Keep reading

WNDB Signings & Panels at BEA & BookCon

If you’ll be at Book Expo and/or the BookCon in New York City this week do stop by the following panels/signings to meet these amazing authors on the WNDB team and celebrated by the WNDB team!

BOOK EXPO SIGNINGS & PANELS

*unless otherwise noted BEA signings are in autographing area

Wednesday, May 27th

Tim Federle – 2:30pm

R.J. Palacio - 4pm (Penguin Random House booth)

Thursday, May 28th

Anne Ursu – 9:30am

Kwame Alexander – 10am

Kristina Yee – 11am

Sunil Yapa – 11am

Suzan Lori-Parks - 1pm (Theatre Communications Group booth)

Brian Selznick – 1:30pm

Dawn Metcalf - 1pm (Harlequin booth)

Adi Alsaid - 1pm (Harlequin booth)

Sharifa Rhodes-Pitts - 2pm (Abrams booth)

Soman Chainani - 2pm (HarperCollins booth)

Ta-Nehisi Coates - 2:30pm (Penguin Random House booth)

Miranda Paul – 3pm

Libba Bray - 3pm (Hachette Book Group booth)

Vu Tran - 3:30pm (Liveright booth)

Friday, May 29th

Marie Lu - 9:30am (Penguin Random House booth)

Lamar Giles – 9:30am

Salina Yoon – 9:30am

Ilene Gregorio – 10:30am

Tim Federle - 11am (Running Press booth) 

Kristy Shen & Bryce Leung - 11am

Don Tate – 11:30am

Shannon Hale – 11:30am

Nicola Yoon - 12:30pm (Penguin Random House booth)

Adi Alsaid - 1pm (Harlequin booth)

We Need Diverse Books Panel – 1pm, Rm. 1E10

Meg Medina - 1:30pm (Candlewick booth)

Celeste Ng - 1:30pm (Penguin Random House booth)

Marieke Nijkamp - 2pm (Sourcebooks booth)

Rita Williams-Garcia – 2pm

Christopher Myers – 2pm

Don Tate - 2:15pm (Peachtree booth)

Alex Gino - 2:30pm 

David Levithan - 3pm (Penguin Random House booth)

We Need Diverse Books signing – 7pm at La Casa Azul Bookstore

THE BOOKCON SIGNINGS & PANELS

*BookCon signings are in-booth or autographing area as noted

Saturday, May 30th

Nicola Yoon – 10am (Penguin Random House)

Shannon Hale – 10:30am (Candlewick Press booth) 

We Need Diverse Books Panel: Science Fiction/Fantasy with Kameron Hurley, Ken Liu, Joe Monti, Nnedi Okorafor, Daniel Jose Older – 11am in Room 1A21.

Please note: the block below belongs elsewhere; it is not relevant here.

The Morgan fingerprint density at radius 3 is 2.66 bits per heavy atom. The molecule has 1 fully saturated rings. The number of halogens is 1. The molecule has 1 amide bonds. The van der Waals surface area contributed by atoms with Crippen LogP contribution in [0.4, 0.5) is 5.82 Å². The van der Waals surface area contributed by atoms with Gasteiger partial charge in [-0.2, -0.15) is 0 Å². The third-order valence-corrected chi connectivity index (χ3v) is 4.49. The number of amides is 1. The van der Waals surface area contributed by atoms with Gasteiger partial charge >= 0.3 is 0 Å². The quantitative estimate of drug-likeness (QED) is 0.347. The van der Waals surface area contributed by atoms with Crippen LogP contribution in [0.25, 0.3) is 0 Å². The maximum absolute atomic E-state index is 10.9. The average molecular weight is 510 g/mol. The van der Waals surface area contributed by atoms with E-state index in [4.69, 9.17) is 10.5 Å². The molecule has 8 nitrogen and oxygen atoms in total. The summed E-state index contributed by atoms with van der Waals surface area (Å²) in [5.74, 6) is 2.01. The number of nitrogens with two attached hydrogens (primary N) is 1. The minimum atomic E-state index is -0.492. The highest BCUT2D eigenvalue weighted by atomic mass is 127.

Daniel Jose Older & Nnedi Okorafor – 12:30pm (Autographing area)

Ken Liu – 12:30pm (Autographing area) 

Kameron Hurley - 12:30pm (Autographing area)

Lamar Giles - 12:45pm (Mystery Writers of America booth)

Jenny Han – 1pm (Autographing area)

Meg Medina – 1pm (Candlewick Press booth)

Cindy Pon – 2pm (Month9Books booth)

Renee Ahdieh & Marie Lu – 2pm (Autographing area) 

Sabaa Tahir & Aisha Saeed – 2pm (Autographing area)

N.K. Jemisin - 4pm (Hachette Book Group booth)

Jason Reynolds & Ellen Hopkins – 5pm (Autographing area)

Sunday, May 31st

Melissa de la Cruz - 11am (Autographing area)

We Need Diverse Books Panel: Luminaries of Children’s Literature with Libba Bray, Soman Chainani, David Levithan, Meg Medina, and Jacqueline Woodson – 11:15am in Room 1A10.

Jacqueline Woodson & Libba Bray – 12:30pm (Autographing area)

Meg Medina & Ilene Gregorio – 12:30pm (Autographing area)

Jenny Lee & Soman Chainani - 1:15pm (Autographing area)

R.J. Palacio – 1:30pm (Penguin Random House booth)

Brian Selznick - 4pm (Autographing area)

David Levithan - 4pm (Autographing area)

Sooner or later as parents and gatekeepers we have to realize that we are the ones raising this generation up. And we have to give them the necessary tools so they can go into every kind of situation with some kind of clue. Ignorance is not the answer. Ignorance is never the answer. I think one of the really good things about young people is this: if you want to know something, you’re going find out about it. You are the information generation. You are fearless.
— 

Rita Williams-Garcia

ON TACKLING DIFFICULT TOPICS IN YA

Ask! Authors! Anything! Ep. 3

AO Scott Would Like Another Harvey Wallbanger, Please